During the Easter break I travelled to Arizona to take part in a “Lifescale Prototyping and Participatory Steering of Complex Adaptive Systems” workshop. This opportunity emerged from an earlier CECAN workshop that took place in Surrey UK, organised by Alex Penn, which aimed to take initial steps towards building an international community interested in developing innovative, complexity-appropriate aids to help people understand and steer their own complex systems. Workshop participants were an eclectic group of academics and participatory practitioners from Mexico, Japan, Germany, UK and Australia. We were hosted by Sha Xin Wei and Brandon Mechtley at Arizona State University’s Synthesis Center, who are “building an ecology of practices for imagining and making the worlds we inhabit” through Atelier-based learning.
To familiarise ourselves with each other’s perspectives, experiences and approaches we presented previous and current work. Presentations included participatory mapping of industrial ecologies in the UK and microbial mapping in Tokyo; creation of transformational spaces to steer the eco-cultural system of Xochimilco, the last urban wetland in Mexico City; participatory agent-based modelling and visioning techniques for transboundary water management in the Mekong Basin; and META City approaches to explore the form of “possible cities” in Japan through artistic experimentation and prototyping. I presented previous work in Ethiopia with participatory video and three-dimensional modelling, and current “more-than-human” ethnographic research with Monsoon Assemblages.
The programme for the week included an introduction to Synthesis techniques. Engaging with somatic and deep listening exercises, dance, play and immersive simulations helped us as a group to develop our thinking process. This resulted in deep conversations about agency, steering, systems and participation and the role of doing, making, sensing and representing. These conversations were guided by certain questions: What techniques and tools can we use to enable the intuitive steering of complex adaptive systems? How can a group of people with incommensurate epistemic cultures come together to develop a shared, intuitive understanding of complex systems by creating, playing, and steering experiential simulations and representations? How might we use these techniques as part of participatory processes with stakeholders dealing with “wicked problems” in diverse contexts?
Mid-way through the workshop we visited Biosphere 2, an experimental earth systems research facility established in the 1980s. This remarkable building was once a closed ecological system, complete with “lungs” that breathe. Although no-longer maintained as a closed system, you can still feel air flows through its underground tunnels and watch its lungs expand and contract as it responds to changing pressure. The biomes house a rainforest, ocean and coral reef, mangrove wetland, savannah grassland and fog desert. It now serves as a centre for research, outreach and teaching about the Earth and its living systems. Experiencing the building with its vibrant qualities and lively capacities, was inspiring and contributed to subsequent discussions about how we might learn to guide, nudge, garden, play and dance with the systems we are entwined within.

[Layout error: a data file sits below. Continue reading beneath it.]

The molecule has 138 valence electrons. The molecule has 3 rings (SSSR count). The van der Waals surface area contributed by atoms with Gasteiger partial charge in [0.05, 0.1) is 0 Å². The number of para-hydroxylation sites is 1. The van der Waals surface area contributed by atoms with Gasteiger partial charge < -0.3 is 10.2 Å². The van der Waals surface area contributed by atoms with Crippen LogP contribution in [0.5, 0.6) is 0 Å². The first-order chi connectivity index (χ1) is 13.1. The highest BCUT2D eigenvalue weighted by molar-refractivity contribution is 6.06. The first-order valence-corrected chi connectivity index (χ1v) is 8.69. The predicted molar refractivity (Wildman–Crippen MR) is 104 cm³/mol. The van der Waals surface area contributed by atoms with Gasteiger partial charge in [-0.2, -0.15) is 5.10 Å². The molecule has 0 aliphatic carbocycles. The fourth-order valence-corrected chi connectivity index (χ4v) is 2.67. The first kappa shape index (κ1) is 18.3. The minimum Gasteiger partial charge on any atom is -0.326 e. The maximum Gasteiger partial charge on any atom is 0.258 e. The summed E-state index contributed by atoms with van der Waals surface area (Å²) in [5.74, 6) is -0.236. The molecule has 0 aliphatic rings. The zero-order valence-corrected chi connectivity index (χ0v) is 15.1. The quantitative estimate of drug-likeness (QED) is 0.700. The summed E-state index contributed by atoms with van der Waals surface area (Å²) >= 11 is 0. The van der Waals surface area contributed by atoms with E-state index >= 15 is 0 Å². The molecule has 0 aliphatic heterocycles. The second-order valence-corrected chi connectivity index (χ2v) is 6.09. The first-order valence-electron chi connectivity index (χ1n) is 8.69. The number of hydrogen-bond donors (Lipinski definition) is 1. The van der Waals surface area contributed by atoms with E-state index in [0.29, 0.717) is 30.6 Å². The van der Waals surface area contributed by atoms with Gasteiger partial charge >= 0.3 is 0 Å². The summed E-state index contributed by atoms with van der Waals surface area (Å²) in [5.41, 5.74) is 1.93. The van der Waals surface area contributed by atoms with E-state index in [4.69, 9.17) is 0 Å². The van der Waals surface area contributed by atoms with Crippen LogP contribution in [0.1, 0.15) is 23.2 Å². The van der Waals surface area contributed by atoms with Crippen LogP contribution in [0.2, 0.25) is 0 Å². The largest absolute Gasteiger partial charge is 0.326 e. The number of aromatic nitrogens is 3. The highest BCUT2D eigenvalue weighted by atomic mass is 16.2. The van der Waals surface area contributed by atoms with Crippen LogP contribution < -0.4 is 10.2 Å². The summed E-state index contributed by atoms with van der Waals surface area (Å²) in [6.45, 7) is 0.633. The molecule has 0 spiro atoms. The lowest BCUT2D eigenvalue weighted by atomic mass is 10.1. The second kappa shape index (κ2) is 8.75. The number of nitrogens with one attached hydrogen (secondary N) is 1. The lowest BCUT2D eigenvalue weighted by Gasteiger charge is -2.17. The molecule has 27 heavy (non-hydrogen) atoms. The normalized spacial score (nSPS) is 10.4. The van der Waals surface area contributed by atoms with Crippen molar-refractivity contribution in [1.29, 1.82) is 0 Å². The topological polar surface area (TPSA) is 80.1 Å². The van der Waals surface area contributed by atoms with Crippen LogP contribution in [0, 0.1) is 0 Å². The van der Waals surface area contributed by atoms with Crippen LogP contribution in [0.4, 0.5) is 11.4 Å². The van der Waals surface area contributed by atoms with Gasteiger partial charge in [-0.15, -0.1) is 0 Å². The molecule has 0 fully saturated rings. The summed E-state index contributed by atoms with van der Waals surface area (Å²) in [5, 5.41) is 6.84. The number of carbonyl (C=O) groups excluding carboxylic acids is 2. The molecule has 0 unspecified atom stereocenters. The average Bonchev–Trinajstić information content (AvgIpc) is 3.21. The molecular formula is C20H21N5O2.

During my time at Synthesis, I was conscious that the workshop was taking place within another monsoon climate – that of the Arizona desert. My conversations with local residents about the Saguaro cactus, a long-lived charismatic presence within the landscape, revealed stories of changing rainfall patterns and associated ecological entanglements. Last year Phoenix experienced its wettest October in recorded history with heavy autumn rains resulting in extraordinary wildflower blooms and rotting cacti. Such stories of seasonal slippage and extreme weather events resonate with those we have been collecting in Chennai, Dhaka and Yangon, distant geographic regions united by changing monsoon weather patterns.
Perhaps inspired by the weather and climate of the region, one of the Centre’s research strands is working to create experiential models of the atmosphere. This initiative emerged from a project called iMonsoon which explored ways of connecting everyday bodily experiences of weather with understandings of climate gained through scientific models and simulations. The work has resulted in an educational exhibit, “Who Has Been the Wind?”, and a portable system that can be used as a research and educational tool for learning about atmospheric processes and experimenting with conditions for creating weather phenomena (such as convection, orographic lift, monsoons, storm fronts, and cyclones). More information can be found on the Synthesis website.
My visit ended with a trip to Dobbins Lookout, a viewpoint located within South Mountain Park which offers breathtaking views over Phoenix and the surrounding landscape. Known as one of the world’s “least sustainable cities”, Phoenix is grappling with water issues, like many of the cities Monsoon Assemblages is concerned with. Despite scarce water resources, the use of above-ground sprinkler systems, flooding of lawns and large-scale irrigation was evident around the city. This led me to ponder whether Phoenix might also welcome techniques for thinking about the monsoon as something to co-design buildings, infrastructures and territories with.
My trip was supported by Monsoon Assemblages and funded by the University of Surrey and Arizona State University.